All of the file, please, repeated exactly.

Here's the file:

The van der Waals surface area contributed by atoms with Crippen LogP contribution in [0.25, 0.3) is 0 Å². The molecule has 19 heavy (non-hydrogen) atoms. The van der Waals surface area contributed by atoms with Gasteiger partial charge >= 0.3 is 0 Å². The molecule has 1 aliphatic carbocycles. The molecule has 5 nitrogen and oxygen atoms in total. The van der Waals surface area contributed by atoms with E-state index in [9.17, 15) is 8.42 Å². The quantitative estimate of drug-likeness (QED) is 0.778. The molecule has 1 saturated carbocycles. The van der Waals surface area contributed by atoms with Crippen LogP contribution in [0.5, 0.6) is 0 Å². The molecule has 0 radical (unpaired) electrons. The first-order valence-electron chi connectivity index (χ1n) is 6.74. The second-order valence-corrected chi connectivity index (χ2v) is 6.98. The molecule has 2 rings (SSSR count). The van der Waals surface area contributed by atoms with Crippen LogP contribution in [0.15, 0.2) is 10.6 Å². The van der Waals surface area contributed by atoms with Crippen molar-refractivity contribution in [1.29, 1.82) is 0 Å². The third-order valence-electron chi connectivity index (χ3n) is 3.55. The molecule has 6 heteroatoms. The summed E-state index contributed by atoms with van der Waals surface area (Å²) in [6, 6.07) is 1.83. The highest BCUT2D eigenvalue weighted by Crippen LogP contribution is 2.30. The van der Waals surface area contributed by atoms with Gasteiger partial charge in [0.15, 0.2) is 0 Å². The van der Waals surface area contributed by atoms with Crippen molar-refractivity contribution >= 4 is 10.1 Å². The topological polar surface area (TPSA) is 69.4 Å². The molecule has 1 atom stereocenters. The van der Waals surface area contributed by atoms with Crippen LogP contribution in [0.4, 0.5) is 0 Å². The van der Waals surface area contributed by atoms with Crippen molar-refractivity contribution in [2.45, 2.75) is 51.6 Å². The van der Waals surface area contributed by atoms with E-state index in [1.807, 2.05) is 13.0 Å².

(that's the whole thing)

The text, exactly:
The van der Waals surface area contributed by atoms with Crippen LogP contribution in [0.25, 0.3) is 0 Å². The molecule has 19 heavy (non-hydrogen) atoms. The van der Waals surface area contributed by atoms with Gasteiger partial charge >= 0.3 is 0 Å². The molecule has 1 aliphatic carbocycles. The molecule has 5 nitrogen and oxygen atoms in total. The van der Waals surface area contributed by atoms with E-state index in [9.17, 15) is 8.42 Å². The quantitative estimate of drug-likeness (QED) is 0.778. The molecule has 1 saturated carbocycles. The van der Waals surface area contributed by atoms with Crippen LogP contribution in [0.5, 0.6) is 0 Å². The molecule has 0 radical (unpaired) electrons. The first-order valence-electron chi connectivity index (χ1n) is 6.74. The second-order valence-corrected chi connectivity index (χ2v) is 6.98. The molecule has 2 rings (SSSR count). The van der Waals surface area contributed by atoms with Crippen LogP contribution in [0.15, 0.2) is 10.6 Å². The van der Waals surface area contributed by atoms with Crippen molar-refractivity contribution in [1.29, 1.82) is 0 Å². The third-order valence-electron chi connectivity index (χ3n) is 3.55. The molecule has 6 heteroatoms. The summed E-state index contributed by atoms with van der Waals surface area (Å²) in [6, 6.07) is 1.83. The highest BCUT2D eigenvalue weighted by Crippen LogP contribution is 2.30. The van der Waals surface area contributed by atoms with Gasteiger partial charge in [0.15, 0.2) is 0 Å². The van der Waals surface area contributed by atoms with Crippen molar-refractivity contribution >= 4 is 10.1 Å². The topological polar surface area (TPSA) is 69.4 Å². The molecule has 1 atom stereocenters. The van der Waals surface area contributed by atoms with Crippen LogP contribution in [0.4, 0.5) is 0 Å². The van der Waals surface area contributed by atoms with Crippen molar-refractivity contribution in [2.45, 2.75) is 51.6 Å². The van der Waals surface area contributed by atoms with E-state index in [1.807, 2.05) is 13.0 Å².